“There was nothing you couldn’t come to them for,” said Hall, “when you have educators that support the community, because they understand what they are surrounded by, it makes a difference.”

A mother and her daughter sit at a park picnic table
Nancy Guan
Aurnita Hall talks about the loss of Kimbell Elementary, where her nine-year-old daughter Calani attended school. The elementary closed its doors for good after the 2023-2024 school year.

After a period of homelessness, Hall and her children found a home in Progress Village, more than 15 miles south of Kimbell. But she continued driving Calani to school, through the 40-minute morning traffic.

“She had to go back to Kimbell,” she said, “I don’t trust anyone else.”

Finding out about the closure was devastating, said Hall. They had “tried to fight it,” but, she said, “I don’t think our voice really counts.” Hall compared the situation to Plant High School – a predominantly white school in South Tampa – where the superintendent changed plans to transfer its students to lower-performing Jefferson High, after receiving pushback from parents.

“They’re going to have the supporters, they’re able to rearrange and rewrite the story,” said Hall, “whereas you have another community that doesn’t really have the resources … we’re used to things being taken from us, so Kimbell is just another thing that got taken.”

Questions about closure

When asked what she would miss most about her school, Calani responded with “science” and “gardening.” A school program called SEEDFOLKids taught Calani and her classmates how to grow various plants. In the program, a lower performing student is paired with a higher-performing student and they would work as a team on activities like measuring stalks.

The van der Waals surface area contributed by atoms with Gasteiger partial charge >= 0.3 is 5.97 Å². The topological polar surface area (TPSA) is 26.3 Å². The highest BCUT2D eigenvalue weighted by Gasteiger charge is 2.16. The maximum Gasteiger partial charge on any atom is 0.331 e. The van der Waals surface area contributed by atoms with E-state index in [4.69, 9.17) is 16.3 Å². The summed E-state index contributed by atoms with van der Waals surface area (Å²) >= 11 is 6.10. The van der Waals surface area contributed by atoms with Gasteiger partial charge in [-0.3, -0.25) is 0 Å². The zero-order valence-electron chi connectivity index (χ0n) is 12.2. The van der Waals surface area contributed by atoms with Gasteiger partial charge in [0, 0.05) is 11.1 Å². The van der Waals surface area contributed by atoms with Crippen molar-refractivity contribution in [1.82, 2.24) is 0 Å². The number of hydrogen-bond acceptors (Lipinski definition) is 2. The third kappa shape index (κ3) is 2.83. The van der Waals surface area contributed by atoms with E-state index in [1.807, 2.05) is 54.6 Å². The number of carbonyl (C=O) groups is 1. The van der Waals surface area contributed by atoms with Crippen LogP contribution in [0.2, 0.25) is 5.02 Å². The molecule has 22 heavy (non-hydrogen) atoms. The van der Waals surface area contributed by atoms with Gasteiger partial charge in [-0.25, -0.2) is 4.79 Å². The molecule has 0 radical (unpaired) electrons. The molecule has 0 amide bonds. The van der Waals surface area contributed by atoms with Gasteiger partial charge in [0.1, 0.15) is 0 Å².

“It helped kids master things that they should be learning in the classroom and helped the child become more engaged,” said Jeannette Bradley, a founder of the program.

Bradley said the hands-on tasks in the garden and peer-to-peer mentoring lit a spark in students, and, in-turn, gave them the confidence to learn in the classroom. The organization targeted lower-performing schools with the goal of turning things around. But with Kimbell’s closure, the plan is cut short.

“These kids are experiencing a disruption in their education,” said Bradley. “I think it doesn’t bode well for Black communities.”

The closure and reshuffling of families harkens back to when schools were initially integrated, said Bradley. She recalled her own experience as an elementary school student in Progress Village.

“We were the ones being disrupted and bused into white schools,” said Bradley, “Because the Black and brown community does not have, I would say, the economic and voting power, there’s a tendency that they are the ones that are disrupted time and time again.”

Board member Jessica Vaughn, who also voted against the closures, said she wondered if the district did enough to invest in those schools.

“My question is, why is there under enrollment,” asked Vaughn, “Have we looked at boundary changes that would add more kids to those schools? What have we done previously to just identifying and closing these schools?”

Hall said she understands the district’s decision, but pointed out the flaws.

“When you’re looking at numbers, you’re not looking at what the school may mean to a community,” she said, “And that’s not fair, because we’re not numbers.”

Some schools will be repurposed into staff or administrative buildings. The plans for Adams Middle is to relaunch the school as a College Prepatory Academy in two years. Just Elementary School will be rebuilt, along with Stewart Middle school, a $70 million project, according to the district.

Perez said, the neighborhood around the former Just Elementary is changing. She said she doesn’t believe that low-income families will be able to reap the benefits of that new school.

“Once that school is rebuilt,” she said, “the children will not look like the children who used to be there.”

As WUSF's general assignment reporter, I cover a variety of topics across the greater Tampa Bay region.